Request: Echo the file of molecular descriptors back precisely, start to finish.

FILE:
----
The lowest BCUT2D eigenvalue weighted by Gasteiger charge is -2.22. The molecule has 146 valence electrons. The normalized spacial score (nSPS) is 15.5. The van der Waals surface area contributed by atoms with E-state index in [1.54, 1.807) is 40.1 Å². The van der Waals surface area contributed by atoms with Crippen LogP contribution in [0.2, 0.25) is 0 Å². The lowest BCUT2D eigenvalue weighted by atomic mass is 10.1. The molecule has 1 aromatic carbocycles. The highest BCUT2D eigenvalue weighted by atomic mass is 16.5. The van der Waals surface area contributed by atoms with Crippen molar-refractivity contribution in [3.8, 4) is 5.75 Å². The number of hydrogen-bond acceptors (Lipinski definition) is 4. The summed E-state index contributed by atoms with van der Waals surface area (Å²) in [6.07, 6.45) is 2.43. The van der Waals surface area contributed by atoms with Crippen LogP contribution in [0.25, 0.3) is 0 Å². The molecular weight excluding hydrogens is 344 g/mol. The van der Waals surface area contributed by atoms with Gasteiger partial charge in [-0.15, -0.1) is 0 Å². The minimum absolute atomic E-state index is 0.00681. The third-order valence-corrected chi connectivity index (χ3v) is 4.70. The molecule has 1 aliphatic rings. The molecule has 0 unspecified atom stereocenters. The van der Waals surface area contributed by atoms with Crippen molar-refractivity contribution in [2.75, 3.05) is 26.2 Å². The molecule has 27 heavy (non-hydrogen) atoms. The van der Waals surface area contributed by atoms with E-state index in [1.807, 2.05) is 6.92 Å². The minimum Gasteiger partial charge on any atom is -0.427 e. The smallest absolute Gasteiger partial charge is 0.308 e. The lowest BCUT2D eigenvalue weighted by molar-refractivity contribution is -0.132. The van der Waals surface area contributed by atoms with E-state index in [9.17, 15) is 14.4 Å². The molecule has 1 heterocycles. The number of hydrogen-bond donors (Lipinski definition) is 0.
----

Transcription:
The lowest BCUT2D eigenvalue weighted by Gasteiger charge is -2.22. The molecule has 146 valence electrons. The normalized spacial score (nSPS) is 15.5. The van der Waals surface area contributed by atoms with E-state index in [1.54, 1.807) is 40.1 Å². The van der Waals surface area contributed by atoms with Crippen LogP contribution in [0.2, 0.25) is 0 Å². The lowest BCUT2D eigenvalue weighted by atomic mass is 10.1. The molecule has 1 aromatic carbocycles. The highest BCUT2D eigenvalue weighted by atomic mass is 16.5. The van der Waals surface area contributed by atoms with Crippen molar-refractivity contribution in [3.8, 4) is 5.75 Å². The number of hydrogen-bond acceptors (Lipinski definition) is 4. The summed E-state index contributed by atoms with van der Waals surface area (Å²) in [6.07, 6.45) is 2.43. The van der Waals surface area contributed by atoms with Crippen LogP contribution in [0.25, 0.3) is 0 Å². The molecular weight excluding hydrogens is 344 g/mol. The van der Waals surface area contributed by atoms with Gasteiger partial charge in [-0.15, -0.1) is 0 Å². The minimum absolute atomic E-state index is 0.00681. The third-order valence-corrected chi connectivity index (χ3v) is 4.70. The molecule has 1 aliphatic rings. The molecule has 0 unspecified atom stereocenters. The van der Waals surface area contributed by atoms with Crippen molar-refractivity contribution in [2.75, 3.05) is 26.2 Å². The molecule has 27 heavy (non-hydrogen) atoms. The van der Waals surface area contributed by atoms with E-state index in [1.807, 2.05) is 6.92 Å². The minimum Gasteiger partial charge on any atom is -0.427 e. The smallest absolute Gasteiger partial charge is 0.308 e. The lowest BCUT2D eigenvalue weighted by molar-refractivity contribution is -0.132. The van der Waals surface area contributed by atoms with E-state index in [9.17, 15) is 14.4 Å². The molecule has 1 heterocycles. The number of hydrogen-bond donors (Lipinski definition) is 0.